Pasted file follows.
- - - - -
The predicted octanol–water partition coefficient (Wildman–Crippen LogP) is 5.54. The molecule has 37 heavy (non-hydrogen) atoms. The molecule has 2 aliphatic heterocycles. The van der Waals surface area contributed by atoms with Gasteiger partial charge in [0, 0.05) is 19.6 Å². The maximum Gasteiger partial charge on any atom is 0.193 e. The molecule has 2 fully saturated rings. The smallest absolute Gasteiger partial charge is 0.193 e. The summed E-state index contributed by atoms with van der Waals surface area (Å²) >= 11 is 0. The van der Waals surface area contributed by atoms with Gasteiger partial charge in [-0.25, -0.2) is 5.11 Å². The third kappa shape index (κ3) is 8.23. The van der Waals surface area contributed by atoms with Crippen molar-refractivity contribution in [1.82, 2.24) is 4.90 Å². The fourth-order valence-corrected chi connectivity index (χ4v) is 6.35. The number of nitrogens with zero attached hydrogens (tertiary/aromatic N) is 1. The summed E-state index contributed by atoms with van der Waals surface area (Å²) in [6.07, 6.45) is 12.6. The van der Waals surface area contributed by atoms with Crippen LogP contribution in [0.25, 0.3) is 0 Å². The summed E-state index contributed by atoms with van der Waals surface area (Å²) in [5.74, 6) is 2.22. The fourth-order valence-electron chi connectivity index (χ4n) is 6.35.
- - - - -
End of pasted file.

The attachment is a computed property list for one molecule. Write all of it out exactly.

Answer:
The predicted octanol–water partition coefficient (Wildman–Crippen LogP) is 5.54. The molecule has 37 heavy (non-hydrogen) atoms. The molecule has 2 aliphatic heterocycles. The van der Waals surface area contributed by atoms with Gasteiger partial charge in [0, 0.05) is 19.6 Å². The maximum Gasteiger partial charge on any atom is 0.193 e. The molecule has 2 fully saturated rings. The smallest absolute Gasteiger partial charge is 0.193 e. The summed E-state index contributed by atoms with van der Waals surface area (Å²) >= 11 is 0. The van der Waals surface area contributed by atoms with Gasteiger partial charge in [-0.25, -0.2) is 5.11 Å². The third kappa shape index (κ3) is 8.23. The van der Waals surface area contributed by atoms with Crippen molar-refractivity contribution in [1.82, 2.24) is 4.90 Å². The fourth-order valence-corrected chi connectivity index (χ4v) is 6.35. The number of nitrogens with zero attached hydrogens (tertiary/aromatic N) is 1. The summed E-state index contributed by atoms with van der Waals surface area (Å²) in [6.07, 6.45) is 12.6. The van der Waals surface area contributed by atoms with Crippen LogP contribution in [0.25, 0.3) is 0 Å². The summed E-state index contributed by atoms with van der Waals surface area (Å²) in [5.74, 6) is 2.22. The fourth-order valence-electron chi connectivity index (χ4n) is 6.35.